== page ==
Running batteries too low
The boat's batteries keep your food and drink refrigerated, power the winches, charge your computer batteries and run the lights and electronics. Needless to say the demand on batteries on modern boats is constant. If batteries get too low they can reach a point where they will not accept charge from the motor's alternator, and you will find yourself without power. Keep a close eye on the system's amp meter, and ensure the batteries stay at least 60% charged at all times, even if it means running the motor at anchor or motor sailing in enough breeze to sail.
Leaving the dinghy unsecured
Failure to secure the dinghy is surprisingly easy after a day ashore, tired and busy transferring stores and bodies aboard. In the confusion no one properly ties the painter. I apply a rule that the first person out of the dinghy takes the painter and helps with unloading the dinghy, then hands the painter to the skipper, the last person out of the dinghy and who is ultimately responsible for securing it.
Driving the outboard motor onto the beach
Take care when coming ashore or in shallow water. Your dinghy's outboard gives you a lot of freedom to explore those quiet coves where you can get away from the crowded village docks for a day. Shear the propeller pin and you will be rowing while waiting for a replacement. It is an easy fix and most outboards have spare pins located on the motor somewhere, but you will need some mechanical ability and the necessary tools.
Fouling the propeller
Keep a watch for obstructions that might foul the propeller on your charter boat: a slack dinghy painter, fishing nets or general flotsam. If you do catch something with the propeller the engine will likely stall. Have someone look over the side to try and see what's caught. You may need to sail to shelter before sending someone down with a knife.
If you continue to restart and drive the engine there is a mechanism in the prop drive designed to break before excess loads transfer to the gearbox and causes serious damage. Once this mechanism shears you no longer have the use of that engine, other than to charge batteries.
Excessive use of the power winches
Larger charter boats have power winches to make your crew's job easier. Crew members unfamiliar with power winches can get into trouble, the result potentially being torn sails, fittings ripped from the deck and even injury.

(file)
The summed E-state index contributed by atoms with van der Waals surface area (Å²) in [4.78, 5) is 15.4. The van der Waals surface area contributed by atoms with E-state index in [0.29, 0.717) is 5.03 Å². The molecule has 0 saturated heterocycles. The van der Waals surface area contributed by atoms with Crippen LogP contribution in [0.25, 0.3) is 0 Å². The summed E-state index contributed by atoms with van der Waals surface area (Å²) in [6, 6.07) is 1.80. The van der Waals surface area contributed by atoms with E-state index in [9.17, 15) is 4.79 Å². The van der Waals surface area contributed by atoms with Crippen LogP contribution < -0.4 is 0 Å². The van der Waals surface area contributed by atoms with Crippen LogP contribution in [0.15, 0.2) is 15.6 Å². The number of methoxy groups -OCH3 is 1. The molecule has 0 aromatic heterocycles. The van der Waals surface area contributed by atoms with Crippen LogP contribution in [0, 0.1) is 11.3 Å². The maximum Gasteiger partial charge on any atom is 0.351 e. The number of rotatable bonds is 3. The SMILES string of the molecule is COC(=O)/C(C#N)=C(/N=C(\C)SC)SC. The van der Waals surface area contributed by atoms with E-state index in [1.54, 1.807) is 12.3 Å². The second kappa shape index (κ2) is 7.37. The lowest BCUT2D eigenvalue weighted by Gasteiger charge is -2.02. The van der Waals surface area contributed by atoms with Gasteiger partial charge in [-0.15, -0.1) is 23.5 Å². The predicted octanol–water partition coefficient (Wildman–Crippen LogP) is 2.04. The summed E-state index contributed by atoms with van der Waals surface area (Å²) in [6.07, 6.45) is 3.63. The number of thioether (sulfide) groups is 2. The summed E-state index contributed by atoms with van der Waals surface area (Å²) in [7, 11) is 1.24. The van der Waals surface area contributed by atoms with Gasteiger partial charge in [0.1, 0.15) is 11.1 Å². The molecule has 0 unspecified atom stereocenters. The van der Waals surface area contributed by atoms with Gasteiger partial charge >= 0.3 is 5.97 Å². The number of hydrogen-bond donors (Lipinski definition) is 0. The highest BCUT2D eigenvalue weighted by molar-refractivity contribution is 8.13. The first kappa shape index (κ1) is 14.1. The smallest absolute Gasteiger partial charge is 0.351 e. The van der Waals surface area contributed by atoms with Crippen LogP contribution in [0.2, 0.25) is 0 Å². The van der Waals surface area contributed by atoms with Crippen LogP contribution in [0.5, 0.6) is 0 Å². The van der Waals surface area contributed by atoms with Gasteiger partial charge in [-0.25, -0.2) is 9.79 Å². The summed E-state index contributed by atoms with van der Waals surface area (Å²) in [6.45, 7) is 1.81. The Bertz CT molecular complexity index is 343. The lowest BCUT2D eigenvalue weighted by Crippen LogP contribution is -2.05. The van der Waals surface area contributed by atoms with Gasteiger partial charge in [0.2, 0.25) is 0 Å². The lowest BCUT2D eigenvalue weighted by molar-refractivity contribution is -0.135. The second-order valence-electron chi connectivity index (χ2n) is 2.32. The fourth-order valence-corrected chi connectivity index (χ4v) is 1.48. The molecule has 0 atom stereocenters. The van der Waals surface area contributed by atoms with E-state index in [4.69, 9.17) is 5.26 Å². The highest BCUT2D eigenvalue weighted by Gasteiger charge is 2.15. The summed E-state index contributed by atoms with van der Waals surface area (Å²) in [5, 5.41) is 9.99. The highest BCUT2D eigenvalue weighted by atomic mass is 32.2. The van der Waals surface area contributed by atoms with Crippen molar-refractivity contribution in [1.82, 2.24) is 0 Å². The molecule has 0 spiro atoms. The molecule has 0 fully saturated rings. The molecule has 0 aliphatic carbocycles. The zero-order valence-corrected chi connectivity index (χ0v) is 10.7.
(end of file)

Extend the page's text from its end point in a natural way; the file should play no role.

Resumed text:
On starting a power winch, ensure all lines are released and clear to run, and observe the winch's progress as well as the job it is doing. This should be a two-person job: one winching and the other monitoring the result. Should it load up unexpectedly, the motor noise will change. Quickly take your finger off the power button, and check what is caught or still secured. Sometimes when there is already high load on a line, the winch will not give you clear warning. This is why you need the person observing the progress and checking all lines are released and clear to run.
Raising and rolling sails
Take your time raising the mainsail, making sure all the reefing and halyard retrieval lines run free, and that the stack pack sail bag will not hinder the sail's release.
As the mainsail is raised, battens invariably get caught on the lazy jacks, which exist primarily to aid lowering the sail. If possible have a crew member stationed to free the mainsail's battens as their ends catch the lazy jacks.
Holding the boat dead into the wind does not guarantee the battens will not catch on the way up. You may have to come down five degrees, allow the main to flop over and the battens to clear at that critical stage of hoist past the lazy jack, then tack to clear the other side and repeat as necessary. I very rarely get the main up in one continuous hoist. Be prepared to lower the halyard a few inches to clear and then resume.If you continue to hoist the mainsail with snagged battens, the sail bag will tear from the boom as it goes up with the sail.
If your boat has a furling main, ensure the sail's retrieval line is released and everything is clear to run. If damage occurs to the furling mechanism in the mast you will be without a mainsail for the duration of your charter. Or worse, you will be stuck with one you cannot get down.
Losing personal items, either overboard or by theft
Expect to occasionally lose a hat, a pair of sunglasses or other pieces of personal gear from on deck. It's as much a part of sailing as the wind blowing and the boat rocking in the waves. The best advice is to hold things tightly and carry a spare.
As for intrusions of the human kind, boat charters generally operate in safe locations amongst like-minded people who are friendly and honest. But of course security of valuables is a consideration, and you may feel the need lock up when in port. I have never locked a boat at anchor and dislike the idea that I ever should need to do so. Most people do lock up however.
Prevent the temptation of an opportunistic local by putting equipment such as fishing rods below decks overnight.
Holding onto a sail well above its wind range
This is mainly an issue with catamarans, as they provide such a stable platform it is easy to ignore increasing wind strength and keep full sail up longer than is wise. You will be given a wind range to reef the main and reduce the headsail; it is good advice worth heeding. Genakers when provided are a particular risk. They are light weather sails.
None of the above need cause apprehension about what's in store on your charter, or be of concern once you are underway. That's as long as common sense prevails, and you apply your practical skills in boat handling to those unexpected matters that will inevitably arise as you enjoy your sailing holiday.